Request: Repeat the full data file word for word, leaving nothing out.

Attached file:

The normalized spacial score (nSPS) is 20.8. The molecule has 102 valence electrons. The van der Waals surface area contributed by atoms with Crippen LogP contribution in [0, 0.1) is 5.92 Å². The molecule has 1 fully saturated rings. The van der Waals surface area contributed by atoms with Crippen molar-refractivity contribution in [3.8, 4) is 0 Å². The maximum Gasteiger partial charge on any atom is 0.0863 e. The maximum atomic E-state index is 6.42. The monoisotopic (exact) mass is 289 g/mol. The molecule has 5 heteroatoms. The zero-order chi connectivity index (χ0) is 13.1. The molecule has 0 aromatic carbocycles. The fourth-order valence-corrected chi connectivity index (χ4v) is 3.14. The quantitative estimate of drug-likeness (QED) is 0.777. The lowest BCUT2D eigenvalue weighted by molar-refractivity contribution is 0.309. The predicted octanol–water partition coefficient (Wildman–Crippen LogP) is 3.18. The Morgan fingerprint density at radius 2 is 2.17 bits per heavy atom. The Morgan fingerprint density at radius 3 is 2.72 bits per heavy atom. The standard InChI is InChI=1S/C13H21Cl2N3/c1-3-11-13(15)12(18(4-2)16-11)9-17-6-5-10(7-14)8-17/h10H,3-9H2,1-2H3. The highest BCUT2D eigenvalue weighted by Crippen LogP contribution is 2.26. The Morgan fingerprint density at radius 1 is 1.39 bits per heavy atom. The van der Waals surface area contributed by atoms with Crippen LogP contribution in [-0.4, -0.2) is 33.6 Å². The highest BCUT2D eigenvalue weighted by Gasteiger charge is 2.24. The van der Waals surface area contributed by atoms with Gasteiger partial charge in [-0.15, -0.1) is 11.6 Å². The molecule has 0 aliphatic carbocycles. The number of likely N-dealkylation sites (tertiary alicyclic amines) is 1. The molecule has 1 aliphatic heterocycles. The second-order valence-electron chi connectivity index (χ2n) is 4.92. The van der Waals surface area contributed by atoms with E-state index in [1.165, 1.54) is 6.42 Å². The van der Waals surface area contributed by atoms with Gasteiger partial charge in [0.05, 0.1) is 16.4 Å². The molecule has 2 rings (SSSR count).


The normalized spacial score (nSPS) is 20.8. The molecule has 102 valence electrons. The van der Waals surface area contributed by atoms with Crippen LogP contribution in [0, 0.1) is 5.92 Å². The molecule has 1 fully saturated rings. The van der Waals surface area contributed by atoms with Crippen molar-refractivity contribution in [3.8, 4) is 0 Å². The maximum Gasteiger partial charge on any atom is 0.0863 e. The maximum atomic E-state index is 6.42. The monoisotopic (exact) mass is 289 g/mol. The molecule has 5 heteroatoms. The zero-order chi connectivity index (χ0) is 13.1. The molecule has 0 aromatic carbocycles. The fourth-order valence-corrected chi connectivity index (χ4v) is 3.14. The quantitative estimate of drug-likeness (QED) is 0.777. The lowest BCUT2D eigenvalue weighted by molar-refractivity contribution is 0.309. The predicted octanol–water partition coefficient (Wildman–Crippen LogP) is 3.18. The Morgan fingerprint density at radius 2 is 2.17 bits per heavy atom. The Morgan fingerprint density at radius 3 is 2.72 bits per heavy atom. The standard InChI is InChI=1S/C13H21Cl2N3/c1-3-11-13(15)12(18(4-2)16-11)9-17-6-5-10(7-14)8-17/h10H,3-9H2,1-2H3. The highest BCUT2D eigenvalue weighted by Crippen LogP contribution is 2.26. The Morgan fingerprint density at radius 1 is 1.39 bits per heavy atom. The van der Waals surface area contributed by atoms with Crippen LogP contribution in [-0.4, -0.2) is 33.6 Å². The highest BCUT2D eigenvalue weighted by Gasteiger charge is 2.24. The van der Waals surface area contributed by atoms with Gasteiger partial charge in [-0.15, -0.1) is 11.6 Å². The molecule has 0 aliphatic carbocycles. The number of likely N-dealkylation sites (tertiary alicyclic amines) is 1. The molecule has 1 aliphatic heterocycles. The second-order valence-electron chi connectivity index (χ2n) is 4.92. The van der Waals surface area contributed by atoms with E-state index in [1.165, 1.54) is 6.42 Å². The van der Waals surface area contributed by atoms with Gasteiger partial charge in [0.05, 0.1) is 16.4 Å². The molecule has 2 rings (SSSR count).